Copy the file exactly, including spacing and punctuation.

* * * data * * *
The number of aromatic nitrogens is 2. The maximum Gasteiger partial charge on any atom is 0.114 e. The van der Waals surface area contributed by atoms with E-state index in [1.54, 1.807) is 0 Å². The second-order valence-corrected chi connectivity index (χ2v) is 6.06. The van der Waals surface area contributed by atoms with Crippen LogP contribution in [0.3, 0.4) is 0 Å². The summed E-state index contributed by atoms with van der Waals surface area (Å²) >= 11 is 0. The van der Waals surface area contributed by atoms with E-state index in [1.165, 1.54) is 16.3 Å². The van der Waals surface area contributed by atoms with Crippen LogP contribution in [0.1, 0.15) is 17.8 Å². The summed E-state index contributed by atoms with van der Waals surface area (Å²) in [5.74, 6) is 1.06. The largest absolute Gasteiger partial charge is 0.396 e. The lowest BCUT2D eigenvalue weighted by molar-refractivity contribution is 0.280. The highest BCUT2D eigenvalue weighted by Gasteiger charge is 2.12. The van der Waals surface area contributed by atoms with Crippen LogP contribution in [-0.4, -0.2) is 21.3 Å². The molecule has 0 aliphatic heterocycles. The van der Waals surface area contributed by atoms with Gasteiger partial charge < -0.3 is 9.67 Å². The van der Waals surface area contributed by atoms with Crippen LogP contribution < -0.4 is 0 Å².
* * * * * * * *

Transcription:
The number of aromatic nitrogens is 2. The maximum Gasteiger partial charge on any atom is 0.114 e. The van der Waals surface area contributed by atoms with E-state index in [1.54, 1.807) is 0 Å². The second-order valence-corrected chi connectivity index (χ2v) is 6.06. The van der Waals surface area contributed by atoms with Crippen LogP contribution in [0.3, 0.4) is 0 Å². The summed E-state index contributed by atoms with van der Waals surface area (Å²) >= 11 is 0. The van der Waals surface area contributed by atoms with E-state index in [1.165, 1.54) is 16.3 Å². The van der Waals surface area contributed by atoms with Crippen LogP contribution in [0.1, 0.15) is 17.8 Å². The summed E-state index contributed by atoms with van der Waals surface area (Å²) in [5.74, 6) is 1.06. The largest absolute Gasteiger partial charge is 0.396 e. The lowest BCUT2D eigenvalue weighted by molar-refractivity contribution is 0.280. The highest BCUT2D eigenvalue weighted by Gasteiger charge is 2.12. The van der Waals surface area contributed by atoms with Crippen LogP contribution in [-0.4, -0.2) is 21.3 Å². The molecule has 0 aliphatic heterocycles. The van der Waals surface area contributed by atoms with Gasteiger partial charge < -0.3 is 9.67 Å². The van der Waals surface area contributed by atoms with Crippen LogP contribution < -0.4 is 0 Å².